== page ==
Zero in on your zone

To get in great shape, you can work out harder - or, sometimes, just smarter.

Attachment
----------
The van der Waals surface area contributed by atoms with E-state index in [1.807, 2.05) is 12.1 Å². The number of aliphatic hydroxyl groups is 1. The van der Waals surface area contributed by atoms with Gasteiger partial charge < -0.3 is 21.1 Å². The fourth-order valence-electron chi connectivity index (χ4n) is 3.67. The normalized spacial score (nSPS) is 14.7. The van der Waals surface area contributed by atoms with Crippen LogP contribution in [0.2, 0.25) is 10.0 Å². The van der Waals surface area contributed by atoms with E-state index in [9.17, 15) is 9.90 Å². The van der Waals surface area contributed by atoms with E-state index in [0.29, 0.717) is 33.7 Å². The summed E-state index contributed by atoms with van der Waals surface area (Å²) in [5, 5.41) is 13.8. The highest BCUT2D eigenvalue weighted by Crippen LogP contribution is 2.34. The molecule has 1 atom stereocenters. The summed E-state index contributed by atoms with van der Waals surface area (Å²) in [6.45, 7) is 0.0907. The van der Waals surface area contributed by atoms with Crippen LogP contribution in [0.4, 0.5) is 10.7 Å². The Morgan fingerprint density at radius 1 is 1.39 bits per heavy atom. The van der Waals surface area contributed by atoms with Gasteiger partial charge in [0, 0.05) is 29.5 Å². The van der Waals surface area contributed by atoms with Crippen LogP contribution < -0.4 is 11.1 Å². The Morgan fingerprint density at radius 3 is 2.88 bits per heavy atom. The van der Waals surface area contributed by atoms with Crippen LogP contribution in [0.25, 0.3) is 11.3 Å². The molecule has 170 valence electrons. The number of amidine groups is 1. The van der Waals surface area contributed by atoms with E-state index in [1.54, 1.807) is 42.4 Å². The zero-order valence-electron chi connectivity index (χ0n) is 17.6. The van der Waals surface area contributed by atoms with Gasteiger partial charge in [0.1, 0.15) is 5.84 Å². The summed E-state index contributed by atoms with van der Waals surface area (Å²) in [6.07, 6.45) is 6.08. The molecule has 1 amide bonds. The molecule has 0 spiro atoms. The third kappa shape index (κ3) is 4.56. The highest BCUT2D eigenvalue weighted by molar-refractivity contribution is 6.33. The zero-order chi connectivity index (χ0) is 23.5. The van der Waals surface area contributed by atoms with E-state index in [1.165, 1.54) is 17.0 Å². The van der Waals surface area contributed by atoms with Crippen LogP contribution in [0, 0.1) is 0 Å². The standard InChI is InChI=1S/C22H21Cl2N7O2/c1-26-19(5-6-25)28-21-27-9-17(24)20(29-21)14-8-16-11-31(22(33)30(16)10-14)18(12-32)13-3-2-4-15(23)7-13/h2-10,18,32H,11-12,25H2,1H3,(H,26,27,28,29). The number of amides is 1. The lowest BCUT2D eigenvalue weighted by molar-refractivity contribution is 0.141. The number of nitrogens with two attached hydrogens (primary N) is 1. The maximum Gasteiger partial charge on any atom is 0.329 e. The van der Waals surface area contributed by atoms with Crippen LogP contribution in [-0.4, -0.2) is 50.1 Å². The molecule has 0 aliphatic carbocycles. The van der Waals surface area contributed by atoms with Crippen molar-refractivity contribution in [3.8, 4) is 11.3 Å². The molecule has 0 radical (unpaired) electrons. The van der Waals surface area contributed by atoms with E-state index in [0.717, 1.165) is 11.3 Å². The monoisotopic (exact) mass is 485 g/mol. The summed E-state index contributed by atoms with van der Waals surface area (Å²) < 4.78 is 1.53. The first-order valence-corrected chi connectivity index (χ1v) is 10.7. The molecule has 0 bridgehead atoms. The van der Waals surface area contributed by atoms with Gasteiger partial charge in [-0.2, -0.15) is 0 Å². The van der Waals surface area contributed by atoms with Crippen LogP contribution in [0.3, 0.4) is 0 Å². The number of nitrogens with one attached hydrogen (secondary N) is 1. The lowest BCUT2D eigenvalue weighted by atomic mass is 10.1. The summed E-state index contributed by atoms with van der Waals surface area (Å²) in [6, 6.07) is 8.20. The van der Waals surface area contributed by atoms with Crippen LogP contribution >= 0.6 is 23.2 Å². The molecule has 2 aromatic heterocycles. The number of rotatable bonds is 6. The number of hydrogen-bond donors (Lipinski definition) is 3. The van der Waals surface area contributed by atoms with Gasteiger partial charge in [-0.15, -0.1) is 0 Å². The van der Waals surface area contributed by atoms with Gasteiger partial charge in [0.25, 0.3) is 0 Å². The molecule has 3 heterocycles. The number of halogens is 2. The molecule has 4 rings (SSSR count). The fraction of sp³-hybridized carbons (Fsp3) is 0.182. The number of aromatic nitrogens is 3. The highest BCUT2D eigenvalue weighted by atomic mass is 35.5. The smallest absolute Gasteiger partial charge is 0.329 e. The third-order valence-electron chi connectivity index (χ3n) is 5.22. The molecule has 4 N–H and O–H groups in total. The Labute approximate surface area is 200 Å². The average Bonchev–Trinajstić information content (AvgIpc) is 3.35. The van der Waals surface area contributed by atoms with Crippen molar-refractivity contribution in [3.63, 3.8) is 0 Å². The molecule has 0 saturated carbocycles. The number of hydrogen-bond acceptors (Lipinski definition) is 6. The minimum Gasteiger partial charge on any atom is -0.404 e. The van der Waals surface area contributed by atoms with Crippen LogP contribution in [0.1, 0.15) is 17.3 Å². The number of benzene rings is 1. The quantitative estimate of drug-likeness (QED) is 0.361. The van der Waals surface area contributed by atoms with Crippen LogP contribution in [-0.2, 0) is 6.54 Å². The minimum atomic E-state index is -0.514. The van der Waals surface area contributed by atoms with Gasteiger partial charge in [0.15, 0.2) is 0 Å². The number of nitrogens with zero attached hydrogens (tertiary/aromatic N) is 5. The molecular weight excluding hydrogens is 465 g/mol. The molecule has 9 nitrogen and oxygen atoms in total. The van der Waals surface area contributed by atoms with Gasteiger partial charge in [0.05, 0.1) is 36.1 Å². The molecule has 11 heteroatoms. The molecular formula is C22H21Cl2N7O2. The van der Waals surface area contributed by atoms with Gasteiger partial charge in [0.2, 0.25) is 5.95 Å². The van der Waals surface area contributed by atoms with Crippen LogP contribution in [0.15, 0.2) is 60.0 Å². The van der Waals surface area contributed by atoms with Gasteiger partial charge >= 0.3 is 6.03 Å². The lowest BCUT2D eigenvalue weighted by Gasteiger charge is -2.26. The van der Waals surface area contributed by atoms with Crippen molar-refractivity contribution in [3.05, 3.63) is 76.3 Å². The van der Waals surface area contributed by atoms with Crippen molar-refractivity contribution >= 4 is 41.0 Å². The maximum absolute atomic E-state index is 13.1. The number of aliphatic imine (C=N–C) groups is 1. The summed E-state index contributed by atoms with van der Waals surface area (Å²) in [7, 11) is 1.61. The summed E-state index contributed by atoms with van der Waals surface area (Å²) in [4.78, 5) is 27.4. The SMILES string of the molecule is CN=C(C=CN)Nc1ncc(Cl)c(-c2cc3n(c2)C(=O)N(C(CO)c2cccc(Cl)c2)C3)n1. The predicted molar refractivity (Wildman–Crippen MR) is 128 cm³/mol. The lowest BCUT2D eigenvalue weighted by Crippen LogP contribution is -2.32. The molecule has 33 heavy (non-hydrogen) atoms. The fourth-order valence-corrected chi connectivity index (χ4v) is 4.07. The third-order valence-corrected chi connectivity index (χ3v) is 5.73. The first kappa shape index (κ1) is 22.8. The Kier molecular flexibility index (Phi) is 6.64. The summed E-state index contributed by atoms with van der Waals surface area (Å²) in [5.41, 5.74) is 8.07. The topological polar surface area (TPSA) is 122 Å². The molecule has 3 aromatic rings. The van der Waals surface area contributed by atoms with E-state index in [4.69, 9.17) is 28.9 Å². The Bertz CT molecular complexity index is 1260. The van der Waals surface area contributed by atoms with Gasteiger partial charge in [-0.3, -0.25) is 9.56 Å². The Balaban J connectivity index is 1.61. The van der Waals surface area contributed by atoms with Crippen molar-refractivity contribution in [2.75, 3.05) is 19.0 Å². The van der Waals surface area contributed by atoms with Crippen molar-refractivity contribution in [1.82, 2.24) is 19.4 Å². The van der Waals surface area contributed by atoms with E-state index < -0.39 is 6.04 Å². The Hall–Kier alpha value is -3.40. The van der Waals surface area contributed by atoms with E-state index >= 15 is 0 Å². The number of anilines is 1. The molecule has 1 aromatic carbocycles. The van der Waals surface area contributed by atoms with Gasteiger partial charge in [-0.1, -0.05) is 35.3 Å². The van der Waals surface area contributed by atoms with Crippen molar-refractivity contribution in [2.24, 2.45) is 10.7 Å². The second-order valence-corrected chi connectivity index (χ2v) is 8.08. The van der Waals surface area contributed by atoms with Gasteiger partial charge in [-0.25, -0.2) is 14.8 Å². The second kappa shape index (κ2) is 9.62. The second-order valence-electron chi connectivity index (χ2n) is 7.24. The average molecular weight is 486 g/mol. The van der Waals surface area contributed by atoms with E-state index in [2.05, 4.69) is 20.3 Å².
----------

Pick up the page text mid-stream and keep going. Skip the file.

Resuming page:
A few clever techniques can help people get more out of their workouts and see better results more quickly, fitness experts say. Those methods can also reduce the risk of injuries and make the sometimes grueling process of getting, or staying, in shape more enjoyable. Whether the workout is cardiovascular, strength-based, mind-body or team-related, researchers and fitness professionals are increasingly identifying ways to ensure maximum return on physical effort. Sometimes adding focus and concentration to a workout can kick it into high gear; other times what's needed is nothing more than mixing up the routine and adding a few new activities. Some people love a crowd, especially if it's on a playing field. For them, exercising solo takes a back seat to team sports, where competition and camaraderie join up for an intense experience. A vigorous basketball game can send the heart thumping for a couple of hours - and enhance real-life fitness through moves that build balance and core strength. But choose a league or team that fits, one that makes you want to play. "Make sure it's the right crowd - age, ability and fitness-wise," says Dr. Stephen Rice, director of sports medicine at the Jersey Shore University Medical Center in New Jersey. The result will mean more people get a turn with the ball and fewer get hurt. To make the most of team experience, players also should maintain a good fitness level all year long, not just during the playing season. "It will help you tolerate the loads you'll encounter in sports," says Michael Bergeron, a physiologist and assistant professor at the Medical College of Georgia. And, offers Rice, "You'll have more fun." Both experts say off-season workouts should consist of a basic regimen of cardio, strength-training and stretching. Add sports-specific routines closer to the season - sprints for football, for example, or plyometrics for basketball. Those regular workouts should be kept up during the season, too. Depending on the sport, a one or even two-day-a-week game may not provide much exercise. Just before a game, Bergeron suggests warm-ups such as light jogging, and adding some stretches. Going in cold takes longer to reach peak performance levels and may lead to injury. Hydration is essential, especially on hot days, and healthy snacks to boost energy. Even bench warmers can stay in a game-ready state, says Bergeron, by walking around, jogging, doing some mild calisthenics and stretching. The light activity will keep them in a state of readiness - and burn more calories, too. The boredom that creeps in from doing the same exercise at the same intensity can be mind-numbing - gyms stick a bank of televisions in front of their cardio machines for a reason. But it can be body-numbing as well. A routine that feels like smooth sailing may not be doing enough to challenge the cardiovascular system. The best cardio workouts, research suggests, are not one-speed-fits-all. Interval training, in which intensity is increased periodically, "is a great way to enhance cardiovascular efficiency," says Scott Lucett, director of education for the National Academy of Sports Medicine. By changing the levels, "you're placing more demands on the cardiovascular system," he says, eventually helping you run farther or shoot more baskets. Studies done with elite cyclists show that high-intensity interval training improved their time trial performance, as well as their peak sustained power output and fatigue resistance. Such training is also more efficient time-wise. "Rather than staying on a machine longer," Lucett recommends, "focus on increasing the intensity. That way you'll burn more calories without spending more time in the gym." Just make sure the intensity isn't too extreme, says Dino Costanzo, chairman of the committee on certification and registry boards for the American College of Sports Medicine. "When people try to tease the upper limits, they can get hurt and discouraged," he cautions. Nor do cardio workouts have to be monotonous, thereby sapping enthusiasm and willpower. The ideal cardio workout includes various routines. Within the gym, use a variety of machines. This won't just stave off the tedium, it'll utilize different muscle groups. Outside the gym, where Lucett recommends going from time to time, try cycling, running - even playing on a jungle gym. Navigating the abundance of information on building and maintaining muscle tone can be daunting. Should you go body part by body part? Concentrate on higher weights and lower repetitions? Weight train every day? The typical exerciser (not those training for Mr. Olympia) looking for the most benefits from a strength workout should try circuit training, says Lucett. "If you're trying to get the most out of your routine," he said, "go from one exercise to the next without any breaks." Not only will the approach ensure that all muscles receive a workout, it will increase overall muscle strength, endurance and cardio fitness (from the elevated heart rate). If time is at a premium and you can only work out two to three days a week, Lucett suggests "training each muscle group and getting enough stimulus to each group" to see progress.The general rule is to choose a weight that can be done with some effort for one to three sets of 12 to 20 repetitions. Those with the luxury of more time can concentrate on specific muscle groups, such as the back and chest. It's important to incorporate rest days to let the muscles recover. Because control is so important, Lucett advises working at a measured pace so that the weights - especially free weights - are stable, with no swinging or wobbling. As people improve, he adds, they can pick up the tempo a bit. "Make sure," he adds, "that you're able to perform the exercise without compensating on form." At least one study has concluded that traditional resistance training burns more calories than ultra-slow training, and may be more helpful for losing weight. Yoga and Pilates require mental presence as well as physical - so making that mind-body connection is crucial. "You have to look at the human instrument and ask, is it ready for action?" says Elizabeth Larkam, director of Pilates and Beyond for Western Athletic Clubs and a spokeswoman for the American Council on Exercise. It might not be, she adds, if it's sleep deprived, malnourished and under-hydrated. Because Pilates requires precise movements to achieve core strength, muscle tone and better posture, Larkam says, concentration is imperative. "The ability to focus in order to achieve this precision is going to pay off in feeling, looking and moving better." Achieving that focus isn't always easy, especially after a grueling day at work and getting stuck in snarled traffic, so many yoga experts tout breathing exercises. They can relax the body and help you begin to concentrate on the work ahead. "This will focus the mind and get you ready," says Ralph La Forge, a physiologist at Duke University and a spokesman for the American College of Sports Medicine. "Just make sure the cellphone is off," he says. It's not enough to strike a pose in yoga - striking that pose correctly is crucial. Rather than going into a class cold and hoping the teacher will help you (doubtful in those ultra-packed classes), take the time to bone up a bit on the basic asanas such as downward-facing dog and the cobra pose. Videos or one-on-one instruction can help. But how does one achieve the perfect mind-body balance during class? "The mind should be on the muscle sense - how those muscles are feeling," says La Forge. Striving for a perfect pose or coveting someone else's amazing flexibility is simply a distraction. - Los Angeles Times